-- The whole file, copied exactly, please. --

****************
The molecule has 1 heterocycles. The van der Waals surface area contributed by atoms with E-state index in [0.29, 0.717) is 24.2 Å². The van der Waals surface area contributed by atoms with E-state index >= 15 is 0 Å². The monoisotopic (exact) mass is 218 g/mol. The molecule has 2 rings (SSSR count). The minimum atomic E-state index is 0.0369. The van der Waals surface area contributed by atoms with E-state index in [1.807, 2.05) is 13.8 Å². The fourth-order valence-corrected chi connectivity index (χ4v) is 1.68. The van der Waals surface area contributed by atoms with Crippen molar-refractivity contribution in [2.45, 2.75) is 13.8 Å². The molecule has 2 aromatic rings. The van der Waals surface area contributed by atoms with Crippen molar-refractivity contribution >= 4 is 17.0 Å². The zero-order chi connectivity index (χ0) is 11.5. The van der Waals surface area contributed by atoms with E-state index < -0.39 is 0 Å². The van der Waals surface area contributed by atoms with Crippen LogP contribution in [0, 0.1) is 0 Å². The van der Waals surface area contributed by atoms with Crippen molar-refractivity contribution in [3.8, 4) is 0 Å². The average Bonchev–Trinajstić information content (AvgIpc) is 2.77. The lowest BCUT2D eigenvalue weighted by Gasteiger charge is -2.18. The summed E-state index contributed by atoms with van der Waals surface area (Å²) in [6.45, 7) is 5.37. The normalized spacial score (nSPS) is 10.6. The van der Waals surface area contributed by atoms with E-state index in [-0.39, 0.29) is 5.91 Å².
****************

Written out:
The molecule has 1 heterocycles. The van der Waals surface area contributed by atoms with E-state index in [0.29, 0.717) is 24.2 Å². The van der Waals surface area contributed by atoms with E-state index >= 15 is 0 Å². The monoisotopic (exact) mass is 218 g/mol. The molecule has 2 rings (SSSR count). The minimum atomic E-state index is 0.0369. The van der Waals surface area contributed by atoms with E-state index in [1.807, 2.05) is 13.8 Å². The fourth-order valence-corrected chi connectivity index (χ4v) is 1.68. The van der Waals surface area contributed by atoms with Crippen molar-refractivity contribution in [2.45, 2.75) is 13.8 Å². The molecule has 2 aromatic rings. The van der Waals surface area contributed by atoms with Crippen molar-refractivity contribution >= 4 is 17.0 Å². The zero-order chi connectivity index (χ0) is 11.5. The van der Waals surface area contributed by atoms with E-state index < -0.39 is 0 Å². The van der Waals surface area contributed by atoms with Crippen LogP contribution in [0, 0.1) is 0 Å². The van der Waals surface area contributed by atoms with Crippen molar-refractivity contribution in [3.8, 4) is 0 Å². The average Bonchev–Trinajstić information content (AvgIpc) is 2.77. The lowest BCUT2D eigenvalue weighted by Gasteiger charge is -2.18. The summed E-state index contributed by atoms with van der Waals surface area (Å²) in [6.45, 7) is 5.37. The normalized spacial score (nSPS) is 10.6. The van der Waals surface area contributed by atoms with E-state index in [-0.39, 0.29) is 5.91 Å².